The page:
Sunday book review – Call of the Kingfisher by Nick Penny

This book is set a few miles from where I live – down the River Nene a few miles – around Oundle. The author makes regular walks, through the calendar year, and covers quite a lot of ground beside the river near his home. He sees much of the local Kingfishers, but much more besides. There are accounts of other wildlife, of the history of the places along the river, and visits further afield up and downstream of the river.

I liked it, as it was a great mixture of the familiar and unknown for me, and I learned much about familiar places. I didn’t know there is a small and long-lasting colony of Midwife Toads in Oundle (I knew of the one in Bedford) – how exciting!  But you don’t need to know any of the places to get a lot from this book which is written in a very sympathetic manner. This could be the story of many rivers in England, and some elsewhere in the UK – a mixture of history and natural history with comments on life and human activities.

A bonus for the reader is that the author has recorded sounds, which can be accessed to accompany the book. I’ve tried them and they work very well. The Nightingale is, surely, the star but there are another 40 recordings, mostly of birds but also those Midwife toads and some mammals too. The author is a maker and user of musical instruments and a writer of music, and uses his ears much more than I use mine. That gives this book a very refreshing and personal flavour which is entirely welcome.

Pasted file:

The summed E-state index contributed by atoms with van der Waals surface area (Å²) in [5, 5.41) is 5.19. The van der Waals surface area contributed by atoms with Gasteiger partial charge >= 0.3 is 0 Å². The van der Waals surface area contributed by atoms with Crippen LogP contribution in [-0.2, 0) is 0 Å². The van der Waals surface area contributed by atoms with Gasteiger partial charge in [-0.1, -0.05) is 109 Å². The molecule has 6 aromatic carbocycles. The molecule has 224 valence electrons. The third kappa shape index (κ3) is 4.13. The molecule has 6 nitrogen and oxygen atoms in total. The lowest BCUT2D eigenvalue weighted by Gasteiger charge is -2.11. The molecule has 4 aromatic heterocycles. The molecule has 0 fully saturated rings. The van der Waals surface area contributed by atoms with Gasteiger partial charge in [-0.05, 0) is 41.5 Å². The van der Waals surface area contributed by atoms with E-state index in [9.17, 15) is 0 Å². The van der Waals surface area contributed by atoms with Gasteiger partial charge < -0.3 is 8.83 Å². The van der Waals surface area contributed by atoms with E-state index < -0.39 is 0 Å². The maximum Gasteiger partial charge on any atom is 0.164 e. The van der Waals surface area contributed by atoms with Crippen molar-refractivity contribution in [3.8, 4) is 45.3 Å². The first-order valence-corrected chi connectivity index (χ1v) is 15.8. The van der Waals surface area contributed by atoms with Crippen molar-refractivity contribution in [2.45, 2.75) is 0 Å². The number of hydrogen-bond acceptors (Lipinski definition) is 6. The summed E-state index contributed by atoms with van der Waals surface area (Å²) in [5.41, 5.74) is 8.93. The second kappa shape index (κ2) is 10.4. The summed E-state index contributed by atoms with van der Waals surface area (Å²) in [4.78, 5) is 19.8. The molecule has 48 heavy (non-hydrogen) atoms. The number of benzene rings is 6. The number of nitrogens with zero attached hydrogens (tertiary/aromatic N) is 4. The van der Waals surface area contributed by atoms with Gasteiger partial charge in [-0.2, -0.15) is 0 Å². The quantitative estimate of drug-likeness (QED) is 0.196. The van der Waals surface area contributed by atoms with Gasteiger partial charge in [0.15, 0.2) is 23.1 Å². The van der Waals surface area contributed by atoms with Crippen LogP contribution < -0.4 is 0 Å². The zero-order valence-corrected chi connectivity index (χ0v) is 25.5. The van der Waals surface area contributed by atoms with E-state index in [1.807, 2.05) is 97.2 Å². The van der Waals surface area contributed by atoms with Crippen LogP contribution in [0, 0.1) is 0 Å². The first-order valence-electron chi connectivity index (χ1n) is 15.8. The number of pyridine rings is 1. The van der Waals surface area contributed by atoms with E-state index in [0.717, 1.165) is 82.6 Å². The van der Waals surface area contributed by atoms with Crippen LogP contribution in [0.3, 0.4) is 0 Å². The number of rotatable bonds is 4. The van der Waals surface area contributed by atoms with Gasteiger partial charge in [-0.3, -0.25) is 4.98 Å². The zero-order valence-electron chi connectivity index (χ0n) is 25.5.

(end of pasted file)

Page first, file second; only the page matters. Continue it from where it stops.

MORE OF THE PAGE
The production values of the book are a bit cheap and cheerful I fear – the quality of the writing has to work against a rather downmarket feel to the book, but because ot its quality it does win through.

The cover? Not great. Those wing feathers just aren’t right. On the rear, the black wingtips of a Red Kite just about disappear against the dark blue background making the bird look misshapen. I would have gone for a scene of the River Nene with a small Kingfisher as the book is about the river and its environs much more than about Kingfishers.  I’d give it 4/10.

Call of the Kingfisher: bright sights and birdsong in a year by the river by Nick Penny is published by Bradt Guides.



Buy direct from Blackwell’s – a proper bookshop (and I’ll get a little bit of money from them)